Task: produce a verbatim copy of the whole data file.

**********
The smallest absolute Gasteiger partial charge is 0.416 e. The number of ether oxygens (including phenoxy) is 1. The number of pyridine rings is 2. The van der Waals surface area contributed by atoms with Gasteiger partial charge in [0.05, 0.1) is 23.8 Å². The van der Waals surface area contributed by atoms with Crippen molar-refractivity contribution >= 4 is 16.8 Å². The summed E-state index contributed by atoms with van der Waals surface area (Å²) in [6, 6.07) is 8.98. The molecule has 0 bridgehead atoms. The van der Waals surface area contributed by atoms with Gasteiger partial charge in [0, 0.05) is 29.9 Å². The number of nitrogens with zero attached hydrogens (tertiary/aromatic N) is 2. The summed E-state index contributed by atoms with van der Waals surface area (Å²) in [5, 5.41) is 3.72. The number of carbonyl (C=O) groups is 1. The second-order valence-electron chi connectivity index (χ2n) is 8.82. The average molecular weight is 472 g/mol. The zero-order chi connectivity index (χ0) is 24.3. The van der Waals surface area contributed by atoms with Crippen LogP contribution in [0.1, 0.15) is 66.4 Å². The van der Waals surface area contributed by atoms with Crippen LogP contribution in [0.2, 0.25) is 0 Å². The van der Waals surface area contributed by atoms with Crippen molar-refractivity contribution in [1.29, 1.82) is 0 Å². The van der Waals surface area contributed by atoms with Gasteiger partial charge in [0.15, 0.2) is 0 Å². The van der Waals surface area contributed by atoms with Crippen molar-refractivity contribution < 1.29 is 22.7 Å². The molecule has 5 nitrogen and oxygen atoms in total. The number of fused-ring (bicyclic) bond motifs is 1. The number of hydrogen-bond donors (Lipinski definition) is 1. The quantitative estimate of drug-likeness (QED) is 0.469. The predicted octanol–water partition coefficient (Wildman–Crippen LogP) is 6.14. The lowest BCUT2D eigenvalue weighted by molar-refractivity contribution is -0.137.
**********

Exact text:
The smallest absolute Gasteiger partial charge is 0.416 e. The number of ether oxygens (including phenoxy) is 1. The number of pyridine rings is 2. The van der Waals surface area contributed by atoms with Gasteiger partial charge in [0.05, 0.1) is 23.8 Å². The van der Waals surface area contributed by atoms with Crippen molar-refractivity contribution >= 4 is 16.8 Å². The summed E-state index contributed by atoms with van der Waals surface area (Å²) in [6, 6.07) is 8.98. The molecule has 0 bridgehead atoms. The van der Waals surface area contributed by atoms with Gasteiger partial charge in [0, 0.05) is 29.9 Å². The number of nitrogens with zero attached hydrogens (tertiary/aromatic N) is 2. The summed E-state index contributed by atoms with van der Waals surface area (Å²) in [5, 5.41) is 3.72. The number of carbonyl (C=O) groups is 1. The second-order valence-electron chi connectivity index (χ2n) is 8.82. The average molecular weight is 472 g/mol. The zero-order chi connectivity index (χ0) is 24.3. The van der Waals surface area contributed by atoms with Crippen LogP contribution in [0.1, 0.15) is 66.4 Å². The van der Waals surface area contributed by atoms with Crippen LogP contribution in [0.2, 0.25) is 0 Å². The van der Waals surface area contributed by atoms with Crippen molar-refractivity contribution in [1.29, 1.82) is 0 Å². The van der Waals surface area contributed by atoms with Gasteiger partial charge in [0.15, 0.2) is 0 Å². The van der Waals surface area contributed by atoms with Crippen molar-refractivity contribution < 1.29 is 22.7 Å². The molecule has 5 nitrogen and oxygen atoms in total. The number of fused-ring (bicyclic) bond motifs is 1. The number of hydrogen-bond donors (Lipinski definition) is 1. The quantitative estimate of drug-likeness (QED) is 0.469. The predicted octanol–water partition coefficient (Wildman–Crippen LogP) is 6.14. The lowest BCUT2D eigenvalue weighted by molar-refractivity contribution is -0.137.